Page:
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by on 24 April 2019

In the Midst of Life


by Stuart Slade

OHADS at Hampton Hill Theatre until 27th April

Review by Eleanor Lewis

Terrorism-related drama is all over the place. A couple of years ago Hampton Hill Theatre staged a production of The Mercy Seat, Neil LaBute’s tale of opportunism in the midst of 9/11. On television The Looming Tower dealing with the run up to the same 9/11, is about to hit BBC 2, and even Radio 4’s daily fifteen-minute drama on Woman’s Hour is currently a story of terrorism. It would be dismissive though to describe BU21 as simply timely, it is an extraordinary piece of writing, adroitly performed by OHADS at Hampton Hill Theatre this week.

BU21 is the flight number of a plane which, at some point in a present day summer, crashes onto London having been hit by a surface to air missile, fired by a terrorist. Unsurprisingly it causes carnage and worryingly carnage is something we in 2019 have begun to get used to. This play however, covers the seismic effect the carnage has on those who live on after it. Writer Stuart Slade assembles six characters in a survivors’ group who meet regularly to try and come to terms with what has happened to them.

“In the midst of life we are in death, from whom can we seek help?” is a quote familiar to many of us but for the three male and three female characters at the survivors’ meeting it’s their reason for being there. Six characters speak occasionally to each other but mostly in monologue whilst at the edge of what any human being can be expected to process. Each individual story is both unpredictable and totally plausible.


It’s a credit to this production that no acting performance was stronger than any other, all six actors inhabited their characters with clarity, integrity and considerable skill. Amy Hope and Stephanie Von Weira as two young women forced to react to equally shocking events, moved on from them in different directions but took their audience with them all the way in what passed for decision-making when so much of their essence as human beings was compromised. Emily Moss as the terribly burnt crash victim was brave and tragic in equal measure and provided pause for thought on the idea of ‘not letting them beat you’. How much of a sacrifice does that actually involve, and is it worth it?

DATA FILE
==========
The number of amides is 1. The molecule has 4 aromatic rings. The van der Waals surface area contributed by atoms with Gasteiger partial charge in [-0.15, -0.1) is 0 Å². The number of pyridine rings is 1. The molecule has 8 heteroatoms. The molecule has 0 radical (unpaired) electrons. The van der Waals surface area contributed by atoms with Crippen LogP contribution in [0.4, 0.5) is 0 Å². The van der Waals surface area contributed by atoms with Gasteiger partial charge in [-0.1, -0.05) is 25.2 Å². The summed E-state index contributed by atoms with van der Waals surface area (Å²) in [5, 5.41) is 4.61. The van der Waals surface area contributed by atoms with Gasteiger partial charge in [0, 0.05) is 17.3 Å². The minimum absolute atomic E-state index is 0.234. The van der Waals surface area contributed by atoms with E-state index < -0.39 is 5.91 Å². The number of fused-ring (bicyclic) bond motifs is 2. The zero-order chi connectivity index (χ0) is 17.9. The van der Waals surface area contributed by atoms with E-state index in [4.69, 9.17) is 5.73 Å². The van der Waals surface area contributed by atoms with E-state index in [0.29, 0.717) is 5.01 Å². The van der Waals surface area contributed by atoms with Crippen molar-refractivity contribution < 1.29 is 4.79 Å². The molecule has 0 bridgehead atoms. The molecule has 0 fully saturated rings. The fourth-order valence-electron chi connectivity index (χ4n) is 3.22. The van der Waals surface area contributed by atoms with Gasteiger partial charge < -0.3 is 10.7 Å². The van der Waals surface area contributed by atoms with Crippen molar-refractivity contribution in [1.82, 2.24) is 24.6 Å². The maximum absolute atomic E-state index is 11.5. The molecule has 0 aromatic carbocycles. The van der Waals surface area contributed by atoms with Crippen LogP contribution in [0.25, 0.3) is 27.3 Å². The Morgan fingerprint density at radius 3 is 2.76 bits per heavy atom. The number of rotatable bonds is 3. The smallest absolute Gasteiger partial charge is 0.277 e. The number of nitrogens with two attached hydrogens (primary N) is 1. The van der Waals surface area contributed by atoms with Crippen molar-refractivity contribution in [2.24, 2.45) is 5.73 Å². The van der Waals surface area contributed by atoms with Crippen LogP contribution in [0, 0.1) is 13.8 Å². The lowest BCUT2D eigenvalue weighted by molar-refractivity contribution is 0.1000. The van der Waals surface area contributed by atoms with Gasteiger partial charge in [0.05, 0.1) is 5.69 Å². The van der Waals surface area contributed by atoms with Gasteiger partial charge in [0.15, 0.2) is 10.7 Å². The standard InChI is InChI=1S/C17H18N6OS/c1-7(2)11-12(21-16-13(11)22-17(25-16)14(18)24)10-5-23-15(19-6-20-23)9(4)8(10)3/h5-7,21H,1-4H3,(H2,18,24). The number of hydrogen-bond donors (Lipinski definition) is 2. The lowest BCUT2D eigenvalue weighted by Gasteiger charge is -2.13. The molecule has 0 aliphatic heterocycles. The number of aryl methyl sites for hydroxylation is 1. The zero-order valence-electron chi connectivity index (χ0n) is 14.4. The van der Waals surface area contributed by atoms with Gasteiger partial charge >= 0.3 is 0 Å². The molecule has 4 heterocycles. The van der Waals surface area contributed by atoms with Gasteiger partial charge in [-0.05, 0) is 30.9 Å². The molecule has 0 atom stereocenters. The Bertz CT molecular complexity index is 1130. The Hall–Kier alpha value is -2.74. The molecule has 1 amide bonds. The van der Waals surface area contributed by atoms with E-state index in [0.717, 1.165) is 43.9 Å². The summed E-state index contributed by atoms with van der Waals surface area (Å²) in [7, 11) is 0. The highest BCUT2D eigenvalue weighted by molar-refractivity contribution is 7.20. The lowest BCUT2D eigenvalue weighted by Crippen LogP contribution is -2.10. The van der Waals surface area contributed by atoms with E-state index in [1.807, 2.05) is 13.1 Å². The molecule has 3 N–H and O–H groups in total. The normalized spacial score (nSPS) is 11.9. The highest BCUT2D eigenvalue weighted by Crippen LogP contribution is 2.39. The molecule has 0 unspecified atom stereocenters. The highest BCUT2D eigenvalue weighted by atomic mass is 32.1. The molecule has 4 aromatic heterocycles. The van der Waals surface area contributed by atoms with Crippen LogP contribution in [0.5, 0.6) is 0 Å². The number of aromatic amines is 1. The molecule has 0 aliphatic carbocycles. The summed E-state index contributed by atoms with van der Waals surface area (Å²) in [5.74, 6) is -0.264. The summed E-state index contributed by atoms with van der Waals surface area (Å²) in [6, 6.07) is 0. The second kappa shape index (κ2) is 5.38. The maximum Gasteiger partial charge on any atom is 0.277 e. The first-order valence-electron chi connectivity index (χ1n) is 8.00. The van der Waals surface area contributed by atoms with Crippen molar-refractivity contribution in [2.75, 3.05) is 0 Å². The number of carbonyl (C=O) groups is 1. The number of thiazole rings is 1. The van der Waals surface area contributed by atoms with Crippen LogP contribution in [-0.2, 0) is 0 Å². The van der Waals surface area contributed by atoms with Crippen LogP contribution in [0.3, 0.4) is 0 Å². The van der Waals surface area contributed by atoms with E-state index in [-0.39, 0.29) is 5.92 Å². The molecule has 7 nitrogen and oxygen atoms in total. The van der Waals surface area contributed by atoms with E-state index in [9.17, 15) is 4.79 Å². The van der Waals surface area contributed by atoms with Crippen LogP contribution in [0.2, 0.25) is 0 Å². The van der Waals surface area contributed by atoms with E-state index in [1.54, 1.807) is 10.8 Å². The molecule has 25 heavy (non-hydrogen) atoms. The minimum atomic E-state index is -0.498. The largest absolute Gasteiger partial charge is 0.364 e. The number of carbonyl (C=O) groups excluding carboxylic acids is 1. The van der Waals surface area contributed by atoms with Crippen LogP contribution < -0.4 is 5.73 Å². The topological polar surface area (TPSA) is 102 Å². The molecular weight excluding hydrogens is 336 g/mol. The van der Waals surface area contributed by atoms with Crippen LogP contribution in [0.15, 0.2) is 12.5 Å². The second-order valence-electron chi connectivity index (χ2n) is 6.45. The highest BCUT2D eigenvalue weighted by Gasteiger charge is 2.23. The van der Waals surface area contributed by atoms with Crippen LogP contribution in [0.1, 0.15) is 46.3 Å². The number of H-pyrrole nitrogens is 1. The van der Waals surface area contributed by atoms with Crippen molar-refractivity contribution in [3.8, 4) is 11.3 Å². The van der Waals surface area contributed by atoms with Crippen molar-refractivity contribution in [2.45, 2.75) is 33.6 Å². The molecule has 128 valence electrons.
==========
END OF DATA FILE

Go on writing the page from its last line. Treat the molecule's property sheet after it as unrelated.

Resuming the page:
Charlie Golding as the chirpy London builder caught by the media while rushing to help and thereby launched into his fifteen minutes of fame, was a character with a story which initially sparked a judgemental view and then snatched that away. Hadrian Howard played the one darker-skinned character in the group, this single feature bringing him yet more issues than usual including the simple task of travelling on the tube with a rucksack in the wake of a terrorist attack. His character’s storyline seemed contrived at first but was actually no less believable than the fact of a plane falling suddenly from the sky onto the people below, and the level of his performance left little room for any scepticism.


Gwithian Evans, was recognisably insufferable and very clever as banker Greg, shouting through the fourth wall to challenge the audience as to why they had come to gawp at these people. Greg took what he could from the attack and ultimately developed his own detached mantra for surviving anything (and feeling nothing). He retained a surprising amount of heavily disguised humanity nonetheless, his being another story that could not be predicted. In other hands this character might have been allowed to dominate at the expense of the others but the restraint applied by both director and actor to this role was completely appropriate.

OHADS have excelled themselves in this production, director Dane Hardie has produced a haunting, powerful piece of theatre which strikes precisely the right tone. There was no sentimentality, no smoothing over or avoiding the unpalatable, there were no pauses for effect because none was needed. Michael Bishop’s gentle lighting and Fintan Davies’ unobtrusive but complimentary sound were absolutely right. Similarly the set by Jenna Powell and Lizzie Lattimore, a black stage with the half-tidied debris of a major catastrophe swept into corners, was a visual image of the detritus of our lives and a poignant reminder of all it will amount to in the end.

Despite the dark subject matter this isn’t a piece without humour, because generally human beings aren’t without humour, particularly in adversity and there are several laugh out loud moments (I particularly liked the Stephen Hawking moments). An impressive amount of thought, care and sensitivity went into this production. And whilst it’s probably necessary to say that this won’t suit those who have issues with language (there is a great deal of swearing), and the subject matter is graphic, this is a very well-produced, well-acted, engaging and intelligent piece of drama and this reviewer can only highly recommend it, and OHADS.

Eleanor Lewis
April 2019

Photography courtesy  of OHADS

From → Drama, Reviews

One Comment
  1. Hi Eleanor

    Thank you so much for this review! I was the sound designer and operator of the show. The whole team were very moved by it.

    I just want to ask if you would be ok with me quoting your review on my website? ( I’ll make sure to give you credit for the review.

    Kind Regards


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